Necessity being the mother of invention, it seems once again Muskoka is open for business to everyone now that fractional ownership is here to stay.

Dream of cottage ownership found “alive, well and affordable” in Muskoka

Despite the recent economic downturn, the dream of cottage ownership is very much alive and doing fine at Blue Water Acres (BWA) on Lake of Bays in Muskoka.

In fact, it’s been doing more than fine since the fractional resort’s inception in 2007. A popular choice for savvy cottage-seekers, BWA is now offers five-week fractional intervals in two and three bedroom fully-detached cottages starting at only $34,900; decidedly more reasonable than other offerings in the Muskoka marketplace. But it’s not just a price-point that has made BWA such a success despite tumultuous markets in recent years.

“Having a cottage is a goal for so many people,” says resort developer and industry leader Bill Van Gelder. “People saw that with fractionals, and BWA in particular, their dream was alive, well and affordable despite any problems with the larger economy. Now that things are turning around, we will attract a whole new set of those dreamers.”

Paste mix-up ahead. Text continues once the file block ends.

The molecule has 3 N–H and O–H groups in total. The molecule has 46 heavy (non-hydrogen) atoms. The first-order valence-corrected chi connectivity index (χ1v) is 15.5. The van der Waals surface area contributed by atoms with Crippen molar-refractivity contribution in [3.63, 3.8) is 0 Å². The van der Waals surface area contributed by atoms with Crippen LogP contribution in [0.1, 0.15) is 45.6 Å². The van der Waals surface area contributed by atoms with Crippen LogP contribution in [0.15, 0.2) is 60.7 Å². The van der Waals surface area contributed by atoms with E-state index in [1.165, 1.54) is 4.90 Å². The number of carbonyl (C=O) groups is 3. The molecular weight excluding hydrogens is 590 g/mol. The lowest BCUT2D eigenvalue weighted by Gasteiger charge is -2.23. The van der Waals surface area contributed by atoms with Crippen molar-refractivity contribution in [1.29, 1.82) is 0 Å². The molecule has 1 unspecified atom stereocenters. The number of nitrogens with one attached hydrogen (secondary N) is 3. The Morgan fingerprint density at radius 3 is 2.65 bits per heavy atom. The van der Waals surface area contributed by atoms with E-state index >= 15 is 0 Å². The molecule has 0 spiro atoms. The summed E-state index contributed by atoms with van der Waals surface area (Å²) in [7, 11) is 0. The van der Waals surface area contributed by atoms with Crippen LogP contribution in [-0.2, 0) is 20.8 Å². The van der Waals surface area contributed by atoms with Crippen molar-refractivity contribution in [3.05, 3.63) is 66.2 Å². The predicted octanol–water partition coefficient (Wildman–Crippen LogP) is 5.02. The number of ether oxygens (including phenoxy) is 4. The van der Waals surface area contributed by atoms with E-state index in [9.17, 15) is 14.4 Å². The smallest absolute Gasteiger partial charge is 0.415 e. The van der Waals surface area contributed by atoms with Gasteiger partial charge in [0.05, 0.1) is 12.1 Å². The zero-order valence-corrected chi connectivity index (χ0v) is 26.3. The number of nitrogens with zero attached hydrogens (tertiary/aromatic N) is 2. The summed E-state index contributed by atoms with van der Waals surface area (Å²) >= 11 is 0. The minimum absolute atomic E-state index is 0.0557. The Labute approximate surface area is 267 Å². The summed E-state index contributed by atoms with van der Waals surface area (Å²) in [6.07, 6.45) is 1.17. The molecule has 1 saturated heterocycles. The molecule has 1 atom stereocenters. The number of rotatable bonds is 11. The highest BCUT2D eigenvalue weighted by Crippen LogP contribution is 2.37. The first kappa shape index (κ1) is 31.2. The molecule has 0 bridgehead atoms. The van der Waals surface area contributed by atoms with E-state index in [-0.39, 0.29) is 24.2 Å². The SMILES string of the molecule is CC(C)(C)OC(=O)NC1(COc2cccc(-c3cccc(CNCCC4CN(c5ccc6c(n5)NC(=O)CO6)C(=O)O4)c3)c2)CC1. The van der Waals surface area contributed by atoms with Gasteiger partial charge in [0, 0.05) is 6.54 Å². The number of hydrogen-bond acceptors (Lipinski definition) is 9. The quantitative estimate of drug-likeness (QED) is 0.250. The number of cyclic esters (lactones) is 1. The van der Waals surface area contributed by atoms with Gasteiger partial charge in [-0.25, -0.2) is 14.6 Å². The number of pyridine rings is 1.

The growing demand isn’t only tied to an economy on the upswing. An equally important driver is the business model at BWA. Offering the full cottage experience plus amenities that most traditional property owners could only dream of, it’s perfect for people whose busy lifestyle demands a hassle-free, experience-rich escape.

“It truly is the best of both worlds when you can walk out your front door and head to the beach, the nature trails or the tennis court and they’re only steps away,” remarks Van Gelder.
The sought-after location, popular amenities and attractive price have resulted in 95% of phase one sold and 75% of phase two.

Put another way, BWA has more sales than any other fractional development in Ontario with more than 145 intervals sold to date and more to come.